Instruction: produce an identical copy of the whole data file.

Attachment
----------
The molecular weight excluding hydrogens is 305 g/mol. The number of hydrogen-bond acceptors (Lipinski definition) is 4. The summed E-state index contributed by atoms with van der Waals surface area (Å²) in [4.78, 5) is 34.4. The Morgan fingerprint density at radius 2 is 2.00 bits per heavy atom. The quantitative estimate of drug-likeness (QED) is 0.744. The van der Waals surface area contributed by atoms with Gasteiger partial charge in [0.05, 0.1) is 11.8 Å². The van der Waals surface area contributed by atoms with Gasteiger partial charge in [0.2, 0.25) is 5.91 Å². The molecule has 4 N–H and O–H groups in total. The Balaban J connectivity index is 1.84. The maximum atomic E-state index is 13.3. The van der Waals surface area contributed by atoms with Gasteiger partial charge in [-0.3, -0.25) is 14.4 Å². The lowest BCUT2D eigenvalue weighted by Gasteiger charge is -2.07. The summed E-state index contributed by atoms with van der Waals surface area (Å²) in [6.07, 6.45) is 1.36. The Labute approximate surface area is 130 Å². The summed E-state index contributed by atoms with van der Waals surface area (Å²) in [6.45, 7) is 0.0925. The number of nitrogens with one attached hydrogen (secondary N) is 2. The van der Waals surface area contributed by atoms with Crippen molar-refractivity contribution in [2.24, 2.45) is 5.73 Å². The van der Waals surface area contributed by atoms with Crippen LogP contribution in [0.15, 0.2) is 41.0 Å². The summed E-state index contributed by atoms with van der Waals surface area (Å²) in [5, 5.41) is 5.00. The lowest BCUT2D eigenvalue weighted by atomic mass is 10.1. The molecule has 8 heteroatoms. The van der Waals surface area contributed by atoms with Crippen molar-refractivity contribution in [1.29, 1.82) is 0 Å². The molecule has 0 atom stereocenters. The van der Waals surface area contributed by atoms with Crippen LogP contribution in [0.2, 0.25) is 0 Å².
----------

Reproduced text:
The molecular weight excluding hydrogens is 305 g/mol. The number of hydrogen-bond acceptors (Lipinski definition) is 4. The summed E-state index contributed by atoms with van der Waals surface area (Å²) in [4.78, 5) is 34.4. The Morgan fingerprint density at radius 2 is 2.00 bits per heavy atom. The quantitative estimate of drug-likeness (QED) is 0.744. The van der Waals surface area contributed by atoms with Gasteiger partial charge in [0.05, 0.1) is 11.8 Å². The van der Waals surface area contributed by atoms with Gasteiger partial charge in [0.2, 0.25) is 5.91 Å². The molecule has 4 N–H and O–H groups in total. The Balaban J connectivity index is 1.84. The maximum atomic E-state index is 13.3. The van der Waals surface area contributed by atoms with Gasteiger partial charge in [-0.3, -0.25) is 14.4 Å². The lowest BCUT2D eigenvalue weighted by Gasteiger charge is -2.07. The summed E-state index contributed by atoms with van der Waals surface area (Å²) in [6.07, 6.45) is 1.36. The Labute approximate surface area is 130 Å². The summed E-state index contributed by atoms with van der Waals surface area (Å²) in [6.45, 7) is 0.0925. The number of nitrogens with one attached hydrogen (secondary N) is 2. The van der Waals surface area contributed by atoms with Crippen molar-refractivity contribution in [2.24, 2.45) is 5.73 Å². The van der Waals surface area contributed by atoms with Crippen LogP contribution in [0.15, 0.2) is 41.0 Å². The summed E-state index contributed by atoms with van der Waals surface area (Å²) in [5, 5.41) is 5.00. The lowest BCUT2D eigenvalue weighted by atomic mass is 10.1. The molecule has 8 heteroatoms. The van der Waals surface area contributed by atoms with Crippen molar-refractivity contribution in [1.29, 1.82) is 0 Å². The molecule has 0 atom stereocenters. The van der Waals surface area contributed by atoms with Crippen LogP contribution in [0.2, 0.25) is 0 Å².